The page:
Middle East Social Entrepreneurship Faces Challenges, but No Shortage of Volunteers
Wednesday, May 30, 2012
The Arab Spring brought tumult to the Middle East, but the demonstrations have also ushered in new aspects to civil life in Arab society. Egypt this past week saw its first free presidential elections in its history as a result, and Arab youth across the region have used new media as an unfiltered way to express themselves and organize as they never could before.
Researchers at Stanford University say that the Arab Spring has also lent itself to furthering the development of social entrepreneurship in the region. According to its March report, Social Entrepreneurship: Why It Is Important After the Arab Spring, “unanimously across the region, young people are more interested in improving their communities and contributing to the long-term development of their societies after the revolution.”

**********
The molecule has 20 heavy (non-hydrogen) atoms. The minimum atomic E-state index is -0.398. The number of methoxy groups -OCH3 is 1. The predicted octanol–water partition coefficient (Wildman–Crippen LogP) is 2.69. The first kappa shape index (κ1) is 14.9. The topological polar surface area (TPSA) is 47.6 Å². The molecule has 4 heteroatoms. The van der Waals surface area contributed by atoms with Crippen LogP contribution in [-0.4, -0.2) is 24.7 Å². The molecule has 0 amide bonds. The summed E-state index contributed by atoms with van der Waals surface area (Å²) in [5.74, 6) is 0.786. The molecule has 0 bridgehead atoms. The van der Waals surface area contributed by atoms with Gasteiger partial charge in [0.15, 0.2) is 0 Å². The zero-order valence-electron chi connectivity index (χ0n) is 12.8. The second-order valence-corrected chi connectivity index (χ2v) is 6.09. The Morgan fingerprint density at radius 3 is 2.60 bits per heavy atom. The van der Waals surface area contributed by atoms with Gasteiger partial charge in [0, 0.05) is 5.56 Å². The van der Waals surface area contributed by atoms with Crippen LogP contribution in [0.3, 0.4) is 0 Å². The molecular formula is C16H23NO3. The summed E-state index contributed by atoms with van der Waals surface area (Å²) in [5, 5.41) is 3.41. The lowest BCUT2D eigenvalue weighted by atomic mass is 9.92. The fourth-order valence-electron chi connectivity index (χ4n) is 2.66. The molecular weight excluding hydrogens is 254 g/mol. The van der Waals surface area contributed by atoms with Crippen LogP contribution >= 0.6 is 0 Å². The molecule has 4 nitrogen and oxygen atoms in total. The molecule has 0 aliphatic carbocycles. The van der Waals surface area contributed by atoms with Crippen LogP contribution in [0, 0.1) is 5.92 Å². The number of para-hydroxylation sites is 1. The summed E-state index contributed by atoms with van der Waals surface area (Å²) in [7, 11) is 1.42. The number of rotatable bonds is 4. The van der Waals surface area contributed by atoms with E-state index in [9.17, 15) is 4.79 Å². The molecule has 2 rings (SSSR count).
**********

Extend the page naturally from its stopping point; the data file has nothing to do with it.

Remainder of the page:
Jointly done by its Center on Democracy, Development, and the Rule of Law, online Middle East jobsite Bayt.com, and YouGov Siraj, an online research firm in the United Arab Emirates (UAE), the report notes that in a survey of over 12,000 respondents from the region, more than one in four said they were already involved in volunteerism, while roughly 40% of respondents stated they were interested in starting their own business.
The challenges facing social entrepreneurship, the report notes, are those faced by traditional startups in the region. Financing is a big stumbling block, along with bureaucratic hurdles, and unclear regulations. “Although there are other challenges facing social entrepreneurship in the region, such as the lack of entrepreneurial skills among the youth, it is environmental factors that have been cited more widely by the respondents across the region,” the report notes.